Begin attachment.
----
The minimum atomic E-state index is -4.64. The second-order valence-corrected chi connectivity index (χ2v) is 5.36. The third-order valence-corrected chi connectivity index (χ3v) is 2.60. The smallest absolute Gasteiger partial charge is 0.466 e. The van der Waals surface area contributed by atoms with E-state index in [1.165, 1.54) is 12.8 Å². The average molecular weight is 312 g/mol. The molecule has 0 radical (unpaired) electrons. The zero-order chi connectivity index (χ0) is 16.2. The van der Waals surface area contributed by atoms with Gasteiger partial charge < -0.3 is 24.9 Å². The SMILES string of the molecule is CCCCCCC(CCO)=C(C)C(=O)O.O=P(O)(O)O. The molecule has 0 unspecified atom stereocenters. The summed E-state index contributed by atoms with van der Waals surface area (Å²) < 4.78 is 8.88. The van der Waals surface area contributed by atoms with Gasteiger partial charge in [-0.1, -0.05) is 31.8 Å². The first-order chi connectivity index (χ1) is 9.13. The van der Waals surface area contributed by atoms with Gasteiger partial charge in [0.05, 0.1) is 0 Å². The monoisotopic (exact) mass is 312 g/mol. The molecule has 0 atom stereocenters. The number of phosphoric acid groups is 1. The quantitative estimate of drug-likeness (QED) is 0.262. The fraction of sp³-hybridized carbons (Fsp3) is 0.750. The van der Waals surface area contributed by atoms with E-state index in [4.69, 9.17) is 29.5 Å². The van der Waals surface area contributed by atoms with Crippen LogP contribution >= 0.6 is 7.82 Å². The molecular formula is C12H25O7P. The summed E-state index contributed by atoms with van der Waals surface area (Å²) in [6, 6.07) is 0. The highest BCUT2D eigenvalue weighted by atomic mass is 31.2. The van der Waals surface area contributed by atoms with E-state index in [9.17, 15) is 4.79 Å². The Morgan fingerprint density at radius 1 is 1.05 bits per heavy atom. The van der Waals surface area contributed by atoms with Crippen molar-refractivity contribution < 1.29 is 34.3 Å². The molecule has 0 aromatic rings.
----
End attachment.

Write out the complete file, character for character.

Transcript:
The minimum atomic E-state index is -4.64. The second-order valence-corrected chi connectivity index (χ2v) is 5.36. The third-order valence-corrected chi connectivity index (χ3v) is 2.60. The smallest absolute Gasteiger partial charge is 0.466 e. The van der Waals surface area contributed by atoms with E-state index in [1.165, 1.54) is 12.8 Å². The average molecular weight is 312 g/mol. The molecule has 0 radical (unpaired) electrons. The zero-order chi connectivity index (χ0) is 16.2. The van der Waals surface area contributed by atoms with Gasteiger partial charge < -0.3 is 24.9 Å². The SMILES string of the molecule is CCCCCCC(CCO)=C(C)C(=O)O.O=P(O)(O)O. The molecule has 0 unspecified atom stereocenters. The summed E-state index contributed by atoms with van der Waals surface area (Å²) < 4.78 is 8.88. The van der Waals surface area contributed by atoms with Gasteiger partial charge in [-0.1, -0.05) is 31.8 Å². The first-order chi connectivity index (χ1) is 9.13. The van der Waals surface area contributed by atoms with Gasteiger partial charge in [0.05, 0.1) is 0 Å². The monoisotopic (exact) mass is 312 g/mol. The molecule has 0 atom stereocenters. The number of phosphoric acid groups is 1. The quantitative estimate of drug-likeness (QED) is 0.262. The fraction of sp³-hybridized carbons (Fsp3) is 0.750. The van der Waals surface area contributed by atoms with E-state index in [4.69, 9.17) is 29.5 Å². The van der Waals surface area contributed by atoms with Crippen LogP contribution >= 0.6 is 7.82 Å². The molecular formula is C12H25O7P. The summed E-state index contributed by atoms with van der Waals surface area (Å²) in [6, 6.07) is 0. The highest BCUT2D eigenvalue weighted by atomic mass is 31.2. The van der Waals surface area contributed by atoms with E-state index in [9.17, 15) is 4.79 Å². The Morgan fingerprint density at radius 1 is 1.05 bits per heavy atom. The van der Waals surface area contributed by atoms with Crippen molar-refractivity contribution < 1.29 is 34.3 Å². The molecule has 0 aromatic rings.